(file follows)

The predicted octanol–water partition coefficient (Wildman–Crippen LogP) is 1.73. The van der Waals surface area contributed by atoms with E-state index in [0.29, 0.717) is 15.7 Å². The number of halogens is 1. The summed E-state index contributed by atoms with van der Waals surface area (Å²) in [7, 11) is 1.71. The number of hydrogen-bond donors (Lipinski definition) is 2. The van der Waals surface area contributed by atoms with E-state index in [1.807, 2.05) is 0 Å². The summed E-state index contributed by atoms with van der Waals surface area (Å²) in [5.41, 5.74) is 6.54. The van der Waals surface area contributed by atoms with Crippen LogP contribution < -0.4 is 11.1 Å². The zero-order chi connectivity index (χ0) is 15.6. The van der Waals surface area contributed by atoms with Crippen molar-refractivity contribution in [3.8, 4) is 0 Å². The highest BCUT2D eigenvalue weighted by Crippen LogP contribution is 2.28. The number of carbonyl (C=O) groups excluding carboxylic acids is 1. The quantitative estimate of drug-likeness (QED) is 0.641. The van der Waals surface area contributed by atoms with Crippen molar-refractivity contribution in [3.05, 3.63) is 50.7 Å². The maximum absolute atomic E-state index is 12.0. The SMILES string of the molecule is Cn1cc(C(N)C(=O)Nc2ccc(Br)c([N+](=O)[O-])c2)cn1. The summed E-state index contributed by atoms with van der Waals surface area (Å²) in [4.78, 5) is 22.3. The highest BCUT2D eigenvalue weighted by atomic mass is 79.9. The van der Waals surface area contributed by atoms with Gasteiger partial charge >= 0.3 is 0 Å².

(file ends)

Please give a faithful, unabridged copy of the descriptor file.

The predicted octanol–water partition coefficient (Wildman–Crippen LogP) is 1.73. The van der Waals surface area contributed by atoms with E-state index in [0.29, 0.717) is 15.7 Å². The number of halogens is 1. The summed E-state index contributed by atoms with van der Waals surface area (Å²) in [7, 11) is 1.71. The number of hydrogen-bond donors (Lipinski definition) is 2. The van der Waals surface area contributed by atoms with E-state index in [1.807, 2.05) is 0 Å². The summed E-state index contributed by atoms with van der Waals surface area (Å²) in [5.41, 5.74) is 6.54. The van der Waals surface area contributed by atoms with Crippen LogP contribution < -0.4 is 11.1 Å². The zero-order chi connectivity index (χ0) is 15.6. The van der Waals surface area contributed by atoms with Crippen molar-refractivity contribution in [3.8, 4) is 0 Å². The highest BCUT2D eigenvalue weighted by Crippen LogP contribution is 2.28. The number of carbonyl (C=O) groups excluding carboxylic acids is 1. The quantitative estimate of drug-likeness (QED) is 0.641. The van der Waals surface area contributed by atoms with Crippen molar-refractivity contribution in [3.05, 3.63) is 50.7 Å². The maximum absolute atomic E-state index is 12.0. The SMILES string of the molecule is Cn1cc(C(N)C(=O)Nc2ccc(Br)c([N+](=O)[O-])c2)cn1. The summed E-state index contributed by atoms with van der Waals surface area (Å²) in [4.78, 5) is 22.3. The highest BCUT2D eigenvalue weighted by atomic mass is 79.9. The van der Waals surface area contributed by atoms with Gasteiger partial charge >= 0.3 is 0 Å².